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    Sounds like a couple of problems. The fact that it takes you 20' to stop her, says she has a slow sit. That's one problem. Then the cast. I'd walk out to her and let her die a thousand deaths. When you get closer, give her the over. Stop her immediately if she doesn't take it and give her another over, and another until she takes it.

    If they won't take the cast at a distance, keep the dog in the same spot and shorten the distance to her.
    A Lab's best friend is the person holding the food dish.

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    Senior Member Dale's Avatar
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    A couple thoughts.
    1)shorten and simplify
    2)I had a similar problem with Merlin, Keith had drop the verbal over which does 2 things. It tells him if I ain't talking he ain't going back.(worked for me too) He also now has to pay attention to what I am about to tell him.
    3)Go out and have a meeting with Jesus with the dog now and then.

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    "others say use literal casting in training and just use angle backs in trial/test situations to get her to the bird"
    I would say that is one way to go. If you are having problems with her taking the whistle you need to whistle nick and even whistle burn it get her to stop. I would shorten up your blinds right now and be prepared to get in the field and in her face until she understands she has to stop when YOU say so not when she decides. In fact, send her on a blind and follow her - she will be very surprised to see you out there.
    Go back to stationary baseball -then you have more control over the direction - work on one thing at a time. I would work on that sit problem first then go back to your casting drills. Do as many casting drills a week as you do marks. If she is a good marker take time now to do more drills and get that under control. It will only get worse if you dont nip it in the bud now. BTW do you understand the difference between stationary and walking baseball? Dont do the T anymore - she is beyond that. Drill, drill drill the baseball.

  9. #9

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    You have several problems. I think you skipped some steps in transition training and now have to deal with the results.

    Let's go through your thread.

    Quote Originally Posted by Hambone View Post
    I'd appreciate some suggestions on this problem. My 2 yr. old, who is a hard charger, always wants to drive back on blinds. Carries a line great but I have a hard time getting her to change direction on longer blinds. (this got us dropped in the second series of her first qual) In close, she handles pretty well.
    First of all, you need to set up super long (300-600 yard) permanent blinds.

    You and your dog need to get use to handling from afar. You need to set up blinds in several fields. Placement is vital for each blind so if you do not fully understand how these permanent blinds can move you into advance training situations, seek out a pro or super knowledgable amateur to help you identify these blinds.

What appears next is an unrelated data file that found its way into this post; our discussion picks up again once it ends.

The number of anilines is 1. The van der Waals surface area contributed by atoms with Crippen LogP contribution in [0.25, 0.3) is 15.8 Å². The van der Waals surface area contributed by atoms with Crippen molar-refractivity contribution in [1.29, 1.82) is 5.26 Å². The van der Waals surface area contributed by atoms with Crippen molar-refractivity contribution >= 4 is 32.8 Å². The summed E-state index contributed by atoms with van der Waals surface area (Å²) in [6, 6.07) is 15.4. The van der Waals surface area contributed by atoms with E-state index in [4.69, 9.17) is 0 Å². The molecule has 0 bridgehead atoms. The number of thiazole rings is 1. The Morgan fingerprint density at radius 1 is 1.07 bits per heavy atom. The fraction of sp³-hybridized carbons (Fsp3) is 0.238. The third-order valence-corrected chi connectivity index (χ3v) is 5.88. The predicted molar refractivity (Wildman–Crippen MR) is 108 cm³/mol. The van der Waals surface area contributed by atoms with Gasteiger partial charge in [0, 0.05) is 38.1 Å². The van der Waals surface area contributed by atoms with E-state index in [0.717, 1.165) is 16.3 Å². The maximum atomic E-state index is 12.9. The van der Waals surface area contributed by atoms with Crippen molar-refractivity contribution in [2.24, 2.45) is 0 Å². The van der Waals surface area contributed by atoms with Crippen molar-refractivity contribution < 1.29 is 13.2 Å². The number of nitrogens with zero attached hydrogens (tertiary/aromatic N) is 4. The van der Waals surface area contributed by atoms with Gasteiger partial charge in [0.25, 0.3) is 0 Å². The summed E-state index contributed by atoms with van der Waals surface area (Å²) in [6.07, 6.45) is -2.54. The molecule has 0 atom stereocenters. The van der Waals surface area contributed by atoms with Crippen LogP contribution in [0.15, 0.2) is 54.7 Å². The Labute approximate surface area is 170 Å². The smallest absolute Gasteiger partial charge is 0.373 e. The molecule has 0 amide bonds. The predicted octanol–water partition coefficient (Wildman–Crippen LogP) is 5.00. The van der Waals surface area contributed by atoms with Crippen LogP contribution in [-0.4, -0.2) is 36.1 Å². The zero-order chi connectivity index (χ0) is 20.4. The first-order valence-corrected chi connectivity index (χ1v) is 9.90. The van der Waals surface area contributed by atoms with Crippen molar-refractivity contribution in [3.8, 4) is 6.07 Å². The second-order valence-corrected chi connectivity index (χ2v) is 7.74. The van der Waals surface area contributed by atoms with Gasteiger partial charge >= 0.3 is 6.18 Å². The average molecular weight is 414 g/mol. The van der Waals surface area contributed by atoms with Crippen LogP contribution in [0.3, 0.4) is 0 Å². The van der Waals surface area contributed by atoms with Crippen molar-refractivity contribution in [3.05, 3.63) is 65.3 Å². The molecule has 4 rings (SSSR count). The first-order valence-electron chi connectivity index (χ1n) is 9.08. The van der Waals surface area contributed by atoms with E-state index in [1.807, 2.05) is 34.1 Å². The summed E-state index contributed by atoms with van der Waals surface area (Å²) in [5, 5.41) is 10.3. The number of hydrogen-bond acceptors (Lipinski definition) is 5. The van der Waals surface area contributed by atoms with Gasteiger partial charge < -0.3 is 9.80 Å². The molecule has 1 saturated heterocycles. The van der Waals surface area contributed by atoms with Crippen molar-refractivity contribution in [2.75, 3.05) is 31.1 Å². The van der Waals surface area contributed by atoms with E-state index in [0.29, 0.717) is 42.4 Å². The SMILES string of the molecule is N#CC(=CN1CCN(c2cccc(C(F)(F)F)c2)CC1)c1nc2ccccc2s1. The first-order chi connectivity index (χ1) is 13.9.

Start close to each blind you set up and move back gradually. Take several days to establish each blind.

    With permanent blinds, you should depend upon attrition -- do not use the e-collar for corrections. You do not want to create hot spots on line to the blind. You need to save those corrections for other learning situations you set up later in your training cycle.

    Quote Originally Posted by Hambone View Post
    Definitely knows overs and angle backs in drill situations but it doesn't seem to translate to the field. I've gone back to the double T to make sure she is solid on that and she's perfect in that situation. Last night we were doing stand-alones with two to three marks then a blind out to about 150 yards or so and after repeated problems with angled backs where she did not correct, I stopped and went through some walking baseball just to make sure she understood what I wanted and she took every cast correctly.
    Actually, walking baseball (WB) is a great idea. Find a good (large and low cut cover) field to do it in so that you can move 75 - 100 yards away from her for your casts. Do WB every day for a couple of weeks, then go to those permanent blinds you've been setting up.

    Stay away from cold blinds for a while. Get her working well at a distance with WB and the permanents.


    Quote Originally Posted by Hambone View Post
    She can take some pressure but if I use the collar too much on cast refusals she will start popping or just quit on me so I have to be very careful with collar pressure.
    I'm guessing that she doesn't understand what you want. Perhaps one problem is with your handling. You may not be doing it correctly, and as a result she not getting correct or consistant casting "signals" from you.

    The other problem may be that you rushed through transition too quickly and either skipped through some important steps, or didn't train those steps correctly.

    E-collar correction only makes sense if the dog understands what she is doing wrong. And from your description of the sitation, she does not understand your casts from a distance. So once again, use walking baseball. Set up long permanent blinds. Use attrition on these permanent blinds.